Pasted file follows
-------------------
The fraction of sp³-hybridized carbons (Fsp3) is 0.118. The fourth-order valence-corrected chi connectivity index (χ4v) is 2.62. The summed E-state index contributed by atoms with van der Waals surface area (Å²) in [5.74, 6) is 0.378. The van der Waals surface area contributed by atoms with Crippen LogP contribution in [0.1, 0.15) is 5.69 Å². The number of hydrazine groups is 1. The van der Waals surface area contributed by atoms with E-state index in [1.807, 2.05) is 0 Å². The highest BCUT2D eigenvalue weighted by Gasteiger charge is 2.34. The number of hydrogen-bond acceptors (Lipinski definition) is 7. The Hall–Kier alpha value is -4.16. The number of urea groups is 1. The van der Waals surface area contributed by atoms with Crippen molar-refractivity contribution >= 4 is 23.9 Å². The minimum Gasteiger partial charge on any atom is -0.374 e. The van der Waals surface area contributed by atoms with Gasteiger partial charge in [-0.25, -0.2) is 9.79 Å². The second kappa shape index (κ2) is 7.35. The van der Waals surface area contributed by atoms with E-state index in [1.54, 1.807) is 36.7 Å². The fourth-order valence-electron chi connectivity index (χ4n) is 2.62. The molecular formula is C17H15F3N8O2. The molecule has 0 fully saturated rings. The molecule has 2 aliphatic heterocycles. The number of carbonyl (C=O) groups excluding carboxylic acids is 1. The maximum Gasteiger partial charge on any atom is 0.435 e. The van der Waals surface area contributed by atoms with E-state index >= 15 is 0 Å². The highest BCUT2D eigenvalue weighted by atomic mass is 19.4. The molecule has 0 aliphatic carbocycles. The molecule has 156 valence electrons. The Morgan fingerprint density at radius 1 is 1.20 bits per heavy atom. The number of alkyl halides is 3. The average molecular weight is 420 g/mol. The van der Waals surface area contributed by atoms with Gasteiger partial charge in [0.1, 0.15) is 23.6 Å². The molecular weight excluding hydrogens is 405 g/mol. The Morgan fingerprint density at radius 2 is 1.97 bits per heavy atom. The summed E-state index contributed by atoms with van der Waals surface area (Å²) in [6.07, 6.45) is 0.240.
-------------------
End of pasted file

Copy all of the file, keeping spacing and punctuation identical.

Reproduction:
The fraction of sp³-hybridized carbons (Fsp3) is 0.118. The fourth-order valence-corrected chi connectivity index (χ4v) is 2.62. The summed E-state index contributed by atoms with van der Waals surface area (Å²) in [5.74, 6) is 0.378. The van der Waals surface area contributed by atoms with Crippen LogP contribution in [0.1, 0.15) is 5.69 Å². The number of hydrazine groups is 1. The van der Waals surface area contributed by atoms with E-state index in [1.807, 2.05) is 0 Å². The highest BCUT2D eigenvalue weighted by Gasteiger charge is 2.34. The number of hydrogen-bond acceptors (Lipinski definition) is 7. The Hall–Kier alpha value is -4.16. The number of urea groups is 1. The van der Waals surface area contributed by atoms with Crippen molar-refractivity contribution >= 4 is 23.9 Å². The minimum Gasteiger partial charge on any atom is -0.374 e. The van der Waals surface area contributed by atoms with Gasteiger partial charge in [-0.25, -0.2) is 9.79 Å². The second kappa shape index (κ2) is 7.35. The van der Waals surface area contributed by atoms with E-state index in [1.54, 1.807) is 36.7 Å². The fourth-order valence-electron chi connectivity index (χ4n) is 2.62. The molecular formula is C17H15F3N8O2. The molecule has 0 fully saturated rings. The molecule has 2 aliphatic heterocycles. The number of carbonyl (C=O) groups excluding carboxylic acids is 1. The maximum Gasteiger partial charge on any atom is 0.435 e. The van der Waals surface area contributed by atoms with E-state index >= 15 is 0 Å². The highest BCUT2D eigenvalue weighted by atomic mass is 19.4. The molecule has 0 aliphatic carbocycles. The molecule has 156 valence electrons. The Morgan fingerprint density at radius 1 is 1.20 bits per heavy atom. The number of alkyl halides is 3. The average molecular weight is 420 g/mol. The van der Waals surface area contributed by atoms with Gasteiger partial charge in [0.1, 0.15) is 23.6 Å². The molecular weight excluding hydrogens is 405 g/mol. The Morgan fingerprint density at radius 2 is 1.97 bits per heavy atom. The summed E-state index contributed by atoms with van der Waals surface area (Å²) in [6.07, 6.45) is 0.240.